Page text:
Leading Aviva Investors’ 11-strong Global Listed Real Estate team of property, equity and research analysts in London is a lot less bruising, but the former play-maker draws heavily on the lessons learned from his sporting past.
He says: “Watching the best sporting teams in the world and how they function can be hugely inspirational but also very informative. The All Blacks have a philosophy called ‘sweep the sheds’. The captain and the vice-captain are the first to get off the bus and carry bags and stay back after the game to clean the changing rooms. It is all about a servant mentality – serving each other and staying humble. So here we have got a tight-knit team. We support and challenge each other and recognise that we never stop learning.”
He says you have to love what you do too. “Whenever as a boy I talked with my Dad about a match I had played in, despite the score-line he would ask: ‘Did you enjoy yourself?’ He taught me how important it is to be passionate about what you do. For me, that also means being passionate about the people we’re investing in, the people we invest with and, most importantly, the people we invest for.”
His keen focus on performance is perhaps not surprising, but here de Bruin sees important differences between the worlds of sports and investment management. “There is a saying in rugby: ‘Success is written in ice and tomorrow the sun will shine again.’ With investments, your track record stays with you for a long time. The scoreboard is there for all to see. Our investors do not care if we win the award for the highest alpha this year. That’s like scoring a try. They are looking for long-term performance over five to ten years.”
De Bruin and his team – five investment analysts and five research analysts – support the wider Aviva group, managing GBP 2.4 billion of listed property assets, often as components within multi-asset portfolios. Within the AIMS Target Income Fund, one of Aviva Investors’ flagship products, their REIT strategy encapsulates the team’s approach. Since inception in February 2015, it has delivered 9.43% against the FTSE EPRA NAREIT Global REITs benchmark of 5.75% and 4.96% income yield against the benchmark of 4.12%. But de Bruin says: “For us, it is about more than just beating the benchmark. It is about delivering the outcomes our clients need. And for that, we have to understand our clients very well.”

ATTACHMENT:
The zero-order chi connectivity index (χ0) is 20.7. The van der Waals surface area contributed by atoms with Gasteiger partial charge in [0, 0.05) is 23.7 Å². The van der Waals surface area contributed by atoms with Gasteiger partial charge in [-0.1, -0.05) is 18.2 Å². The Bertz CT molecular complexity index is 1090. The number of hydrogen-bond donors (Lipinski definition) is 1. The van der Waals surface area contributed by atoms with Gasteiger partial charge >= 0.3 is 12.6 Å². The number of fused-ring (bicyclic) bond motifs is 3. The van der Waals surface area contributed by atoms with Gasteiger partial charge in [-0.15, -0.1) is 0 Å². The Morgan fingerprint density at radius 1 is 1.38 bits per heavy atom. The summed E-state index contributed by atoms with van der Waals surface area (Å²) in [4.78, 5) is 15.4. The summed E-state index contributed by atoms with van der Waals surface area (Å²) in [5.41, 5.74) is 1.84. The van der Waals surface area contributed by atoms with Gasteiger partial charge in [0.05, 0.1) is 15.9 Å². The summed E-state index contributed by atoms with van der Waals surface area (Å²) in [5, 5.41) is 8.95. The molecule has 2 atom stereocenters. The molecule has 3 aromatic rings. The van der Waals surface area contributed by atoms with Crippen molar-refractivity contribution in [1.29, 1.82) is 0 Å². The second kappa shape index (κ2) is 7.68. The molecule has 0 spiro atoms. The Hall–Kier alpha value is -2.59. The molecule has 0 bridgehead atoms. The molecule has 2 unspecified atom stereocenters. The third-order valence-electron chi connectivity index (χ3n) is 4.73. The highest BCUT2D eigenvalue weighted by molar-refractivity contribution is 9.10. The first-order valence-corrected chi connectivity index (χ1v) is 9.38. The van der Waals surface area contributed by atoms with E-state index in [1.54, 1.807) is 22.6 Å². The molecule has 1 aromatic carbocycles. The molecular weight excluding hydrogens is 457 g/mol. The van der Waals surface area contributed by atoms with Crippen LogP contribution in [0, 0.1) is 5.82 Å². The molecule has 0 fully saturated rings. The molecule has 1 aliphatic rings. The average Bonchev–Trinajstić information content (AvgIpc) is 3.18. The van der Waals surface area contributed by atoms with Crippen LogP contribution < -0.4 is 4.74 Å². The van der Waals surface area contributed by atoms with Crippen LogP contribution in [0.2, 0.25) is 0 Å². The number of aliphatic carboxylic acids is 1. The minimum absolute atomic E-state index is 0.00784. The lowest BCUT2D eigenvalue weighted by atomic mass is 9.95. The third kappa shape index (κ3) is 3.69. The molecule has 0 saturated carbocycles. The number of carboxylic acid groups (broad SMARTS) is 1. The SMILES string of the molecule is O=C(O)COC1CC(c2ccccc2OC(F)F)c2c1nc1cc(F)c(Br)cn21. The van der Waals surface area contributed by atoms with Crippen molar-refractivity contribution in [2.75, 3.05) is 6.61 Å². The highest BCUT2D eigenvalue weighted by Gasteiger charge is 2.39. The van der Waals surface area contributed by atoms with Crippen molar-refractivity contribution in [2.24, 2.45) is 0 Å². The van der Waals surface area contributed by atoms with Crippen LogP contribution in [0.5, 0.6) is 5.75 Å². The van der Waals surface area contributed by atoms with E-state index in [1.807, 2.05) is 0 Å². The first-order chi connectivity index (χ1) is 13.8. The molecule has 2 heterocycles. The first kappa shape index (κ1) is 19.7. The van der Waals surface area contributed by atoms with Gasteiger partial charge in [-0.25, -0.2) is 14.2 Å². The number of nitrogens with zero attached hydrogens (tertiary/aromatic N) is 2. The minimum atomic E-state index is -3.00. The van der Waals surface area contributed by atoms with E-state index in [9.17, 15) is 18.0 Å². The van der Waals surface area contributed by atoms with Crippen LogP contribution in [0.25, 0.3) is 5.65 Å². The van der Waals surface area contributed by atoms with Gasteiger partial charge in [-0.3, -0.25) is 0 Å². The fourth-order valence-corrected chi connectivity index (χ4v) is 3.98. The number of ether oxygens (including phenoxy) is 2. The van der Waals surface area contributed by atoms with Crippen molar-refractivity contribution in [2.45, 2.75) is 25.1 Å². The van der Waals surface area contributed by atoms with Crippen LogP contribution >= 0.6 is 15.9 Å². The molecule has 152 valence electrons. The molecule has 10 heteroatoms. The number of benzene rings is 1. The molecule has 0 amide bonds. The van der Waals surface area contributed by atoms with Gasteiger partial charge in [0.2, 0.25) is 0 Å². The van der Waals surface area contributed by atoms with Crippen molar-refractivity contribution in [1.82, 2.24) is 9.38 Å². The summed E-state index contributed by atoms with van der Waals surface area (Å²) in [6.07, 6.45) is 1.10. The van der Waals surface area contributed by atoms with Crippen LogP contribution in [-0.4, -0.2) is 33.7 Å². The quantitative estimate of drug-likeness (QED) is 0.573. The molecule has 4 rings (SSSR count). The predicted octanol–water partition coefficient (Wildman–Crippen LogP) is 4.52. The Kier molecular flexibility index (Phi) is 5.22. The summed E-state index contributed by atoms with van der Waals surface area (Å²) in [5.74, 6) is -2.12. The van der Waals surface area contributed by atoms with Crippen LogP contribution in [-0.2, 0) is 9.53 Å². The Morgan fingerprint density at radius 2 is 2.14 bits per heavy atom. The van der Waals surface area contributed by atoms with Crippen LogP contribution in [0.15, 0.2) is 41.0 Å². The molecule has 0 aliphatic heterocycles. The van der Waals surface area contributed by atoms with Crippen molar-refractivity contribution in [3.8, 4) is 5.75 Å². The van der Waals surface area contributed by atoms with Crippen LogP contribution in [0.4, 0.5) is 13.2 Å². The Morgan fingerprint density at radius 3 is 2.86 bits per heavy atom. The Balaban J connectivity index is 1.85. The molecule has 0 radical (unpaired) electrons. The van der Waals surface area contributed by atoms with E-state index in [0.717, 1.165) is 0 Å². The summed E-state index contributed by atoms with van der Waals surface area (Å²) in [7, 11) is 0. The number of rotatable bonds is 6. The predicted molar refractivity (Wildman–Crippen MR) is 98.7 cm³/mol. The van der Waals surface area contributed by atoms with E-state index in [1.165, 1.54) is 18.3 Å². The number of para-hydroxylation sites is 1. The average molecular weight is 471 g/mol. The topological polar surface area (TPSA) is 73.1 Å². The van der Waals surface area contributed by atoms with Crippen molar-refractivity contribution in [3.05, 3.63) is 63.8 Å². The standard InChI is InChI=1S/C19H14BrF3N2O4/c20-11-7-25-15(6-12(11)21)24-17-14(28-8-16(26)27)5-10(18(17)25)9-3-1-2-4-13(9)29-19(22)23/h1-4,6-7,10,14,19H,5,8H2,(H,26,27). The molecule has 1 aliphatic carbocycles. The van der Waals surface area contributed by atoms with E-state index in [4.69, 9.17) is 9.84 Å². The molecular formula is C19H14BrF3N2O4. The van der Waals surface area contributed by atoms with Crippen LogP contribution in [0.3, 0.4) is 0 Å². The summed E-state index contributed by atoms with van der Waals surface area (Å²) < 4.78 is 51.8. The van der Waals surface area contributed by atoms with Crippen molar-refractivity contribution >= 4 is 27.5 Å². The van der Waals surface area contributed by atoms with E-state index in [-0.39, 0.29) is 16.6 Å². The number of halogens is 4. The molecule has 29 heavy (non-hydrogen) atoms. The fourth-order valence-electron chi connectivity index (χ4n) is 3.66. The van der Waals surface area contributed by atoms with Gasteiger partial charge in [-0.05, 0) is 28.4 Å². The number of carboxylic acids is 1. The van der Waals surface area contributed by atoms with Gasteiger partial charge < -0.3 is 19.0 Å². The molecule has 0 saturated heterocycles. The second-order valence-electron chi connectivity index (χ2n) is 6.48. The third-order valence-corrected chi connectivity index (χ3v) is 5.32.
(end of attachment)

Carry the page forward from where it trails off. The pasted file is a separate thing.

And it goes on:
Though designed with a broad range of clients in mind, the high-conviction strategy is particularly suited for older investors.
“While most fund managers focus on volatility, sequence-of-returns risk is a key concern for investors in retirement; it might leave them drawing down capital in a downturn and not having enough shares left to benefit from the recovery. The outcome they are looking for is sustainable income throughout their retirement,” says de Bruin.
“Listed property is a fantastic asset class for that because it delivers the income and the natural income growth and allows you to leave your capital in place to grow over the long term. Capital growth is ultimately a function of income growth over longer-term holding periods.”
In the circumstances it is perhaps not surprising that the Aviva team members are particularly focused on income, though they also keep a careful eye on other sources of total return within the strategy – net asset value (NAV) growth, changes in the premium or discount to NAV and the relationship between those two variables.
De Bruin says: “We can have a high degree of certainty in the dividend returns and some level of insight into NAV growth – thanks to analyst coverage, management guidance and understanding of property market fundamentals. We are less certain about premiums and discounts – sell-side analysts will typically put target prices out one year in advance, but if you are investing for income and growth your horizon is three years at least. So you cannot fixate on premiums. You can be opportunistic, but you have to concentrate on the long-term drivers of return, which will be yield and NAV growth. It is about balancing productivity value with relative value.”
For de Bruin, that means blending a focused but well-diversified portfolio of high-yielding, value-oriented names with low-yielding, high-growth cyclical stories. He admits that in most respects his team’s view of the current market is in line with consensus, but he does see some market anomalies offering the potential for a sweet spot of strong yields and growth.
He says: “One area where we are probably less aligned to the market is around the e-commerce trade. We think the market is rightfully pricing in a large divergence between industrials and retail but is guilty of painting the entire retail sector with the same brush, which creates an opportunity for a discerning active manager.”
“Newly formed Unibail-Rodamco-Westfield has put out some robust earnings growth numbers recently, yet the yields are north of 6%. On the other hand, SEGRO – another great company – is yielding close to 2.5%. To compete on total returns, the industrial powerhouse has to deliver close to double-digit NAV growth over the next five to ten years. That might well happen, but the way we think about the probability of the outcome is different.”
De Bruin admits his call might be wrong in the immediate future, but – returning to his sporting analogies – reminds us that his is a team focused on the long game.